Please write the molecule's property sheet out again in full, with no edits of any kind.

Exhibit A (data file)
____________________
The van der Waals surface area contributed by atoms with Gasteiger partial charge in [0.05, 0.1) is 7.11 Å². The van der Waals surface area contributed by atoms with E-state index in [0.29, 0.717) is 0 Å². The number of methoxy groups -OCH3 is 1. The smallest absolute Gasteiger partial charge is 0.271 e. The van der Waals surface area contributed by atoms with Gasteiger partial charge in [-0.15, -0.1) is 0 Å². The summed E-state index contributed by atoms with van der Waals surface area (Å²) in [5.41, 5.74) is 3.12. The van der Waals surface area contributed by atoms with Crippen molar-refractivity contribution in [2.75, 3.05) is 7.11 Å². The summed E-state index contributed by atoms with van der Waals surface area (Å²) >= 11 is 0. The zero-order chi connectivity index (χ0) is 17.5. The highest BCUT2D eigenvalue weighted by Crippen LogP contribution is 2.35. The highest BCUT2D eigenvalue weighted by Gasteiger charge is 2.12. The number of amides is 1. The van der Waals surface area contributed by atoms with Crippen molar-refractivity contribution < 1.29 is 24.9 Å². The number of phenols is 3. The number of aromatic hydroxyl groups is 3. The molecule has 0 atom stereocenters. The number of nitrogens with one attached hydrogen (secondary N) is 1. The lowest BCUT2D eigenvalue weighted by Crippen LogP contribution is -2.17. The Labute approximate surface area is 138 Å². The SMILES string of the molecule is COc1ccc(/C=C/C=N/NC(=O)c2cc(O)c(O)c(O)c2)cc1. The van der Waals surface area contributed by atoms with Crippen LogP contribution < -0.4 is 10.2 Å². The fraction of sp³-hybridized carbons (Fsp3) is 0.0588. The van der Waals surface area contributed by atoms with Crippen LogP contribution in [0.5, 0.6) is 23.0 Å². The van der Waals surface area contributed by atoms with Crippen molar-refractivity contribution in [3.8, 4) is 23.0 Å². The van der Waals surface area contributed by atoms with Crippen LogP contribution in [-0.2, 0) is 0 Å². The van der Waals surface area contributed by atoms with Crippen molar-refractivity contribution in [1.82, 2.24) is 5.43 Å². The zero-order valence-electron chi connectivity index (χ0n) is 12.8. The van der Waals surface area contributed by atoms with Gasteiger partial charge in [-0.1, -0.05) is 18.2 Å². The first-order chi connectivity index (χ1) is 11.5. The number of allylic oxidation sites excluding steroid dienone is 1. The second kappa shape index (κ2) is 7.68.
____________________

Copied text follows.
The van der Waals surface area contributed by atoms with Gasteiger partial charge in [0.05, 0.1) is 7.11 Å². The van der Waals surface area contributed by atoms with E-state index in [0.29, 0.717) is 0 Å². The number of methoxy groups -OCH3 is 1. The smallest absolute Gasteiger partial charge is 0.271 e. The van der Waals surface area contributed by atoms with Gasteiger partial charge in [-0.15, -0.1) is 0 Å². The summed E-state index contributed by atoms with van der Waals surface area (Å²) in [5.41, 5.74) is 3.12. The van der Waals surface area contributed by atoms with Crippen molar-refractivity contribution in [2.75, 3.05) is 7.11 Å². The summed E-state index contributed by atoms with van der Waals surface area (Å²) >= 11 is 0. The zero-order chi connectivity index (χ0) is 17.5. The highest BCUT2D eigenvalue weighted by Crippen LogP contribution is 2.35. The highest BCUT2D eigenvalue weighted by Gasteiger charge is 2.12. The number of amides is 1. The van der Waals surface area contributed by atoms with Crippen molar-refractivity contribution < 1.29 is 24.9 Å². The number of phenols is 3. The number of aromatic hydroxyl groups is 3. The molecule has 0 atom stereocenters. The number of nitrogens with one attached hydrogen (secondary N) is 1. The lowest BCUT2D eigenvalue weighted by Crippen LogP contribution is -2.17. The Labute approximate surface area is 138 Å². The SMILES string of the molecule is COc1ccc(/C=C/C=N/NC(=O)c2cc(O)c(O)c(O)c2)cc1. The van der Waals surface area contributed by atoms with Crippen LogP contribution < -0.4 is 10.2 Å². The fraction of sp³-hybridized carbons (Fsp3) is 0.0588. The van der Waals surface area contributed by atoms with Crippen LogP contribution in [0.5, 0.6) is 23.0 Å². The van der Waals surface area contributed by atoms with Crippen molar-refractivity contribution in [3.8, 4) is 23.0 Å². The van der Waals surface area contributed by atoms with Crippen LogP contribution in [-0.2, 0) is 0 Å². The van der Waals surface area contributed by atoms with Crippen molar-refractivity contribution in [1.82, 2.24) is 5.43 Å². The zero-order valence-electron chi connectivity index (χ0n) is 12.8. The van der Waals surface area contributed by atoms with Gasteiger partial charge in [-0.1, -0.05) is 18.2 Å². The first-order chi connectivity index (χ1) is 11.5. The number of allylic oxidation sites excluding steroid dienone is 1. The second kappa shape index (κ2) is 7.68.